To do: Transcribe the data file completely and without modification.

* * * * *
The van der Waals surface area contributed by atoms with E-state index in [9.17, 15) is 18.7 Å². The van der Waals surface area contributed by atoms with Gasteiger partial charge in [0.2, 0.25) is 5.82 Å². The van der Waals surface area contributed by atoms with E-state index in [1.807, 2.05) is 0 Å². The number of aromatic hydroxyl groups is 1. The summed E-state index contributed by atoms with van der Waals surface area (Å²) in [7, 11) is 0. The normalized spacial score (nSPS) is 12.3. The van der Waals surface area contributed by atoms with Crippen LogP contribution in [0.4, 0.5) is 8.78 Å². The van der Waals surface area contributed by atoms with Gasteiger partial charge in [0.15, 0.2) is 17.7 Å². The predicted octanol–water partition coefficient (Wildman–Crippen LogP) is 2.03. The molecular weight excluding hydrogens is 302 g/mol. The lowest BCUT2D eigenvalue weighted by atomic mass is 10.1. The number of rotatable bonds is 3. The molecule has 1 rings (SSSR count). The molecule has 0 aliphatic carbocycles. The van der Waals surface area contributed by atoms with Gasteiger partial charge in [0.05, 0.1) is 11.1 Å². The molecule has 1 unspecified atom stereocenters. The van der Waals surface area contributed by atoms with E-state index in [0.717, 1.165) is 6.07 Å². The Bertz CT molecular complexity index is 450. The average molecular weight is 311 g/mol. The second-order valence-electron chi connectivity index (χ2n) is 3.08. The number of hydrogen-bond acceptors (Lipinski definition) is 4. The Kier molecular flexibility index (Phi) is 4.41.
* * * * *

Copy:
The van der Waals surface area contributed by atoms with E-state index in [9.17, 15) is 18.7 Å². The van der Waals surface area contributed by atoms with Gasteiger partial charge in [0.2, 0.25) is 5.82 Å². The van der Waals surface area contributed by atoms with E-state index in [1.807, 2.05) is 0 Å². The number of aromatic hydroxyl groups is 1. The summed E-state index contributed by atoms with van der Waals surface area (Å²) in [7, 11) is 0. The normalized spacial score (nSPS) is 12.3. The van der Waals surface area contributed by atoms with Crippen LogP contribution in [0.4, 0.5) is 8.78 Å². The van der Waals surface area contributed by atoms with Gasteiger partial charge in [0.15, 0.2) is 17.7 Å². The predicted octanol–water partition coefficient (Wildman–Crippen LogP) is 2.03. The molecular weight excluding hydrogens is 302 g/mol. The lowest BCUT2D eigenvalue weighted by atomic mass is 10.1. The number of rotatable bonds is 3. The molecule has 1 rings (SSSR count). The molecule has 0 aliphatic carbocycles. The van der Waals surface area contributed by atoms with Gasteiger partial charge in [0.05, 0.1) is 11.1 Å². The molecule has 1 unspecified atom stereocenters. The van der Waals surface area contributed by atoms with E-state index in [0.717, 1.165) is 6.07 Å². The Bertz CT molecular complexity index is 450. The average molecular weight is 311 g/mol. The second-order valence-electron chi connectivity index (χ2n) is 3.08. The number of hydrogen-bond acceptors (Lipinski definition) is 4. The Kier molecular flexibility index (Phi) is 4.41.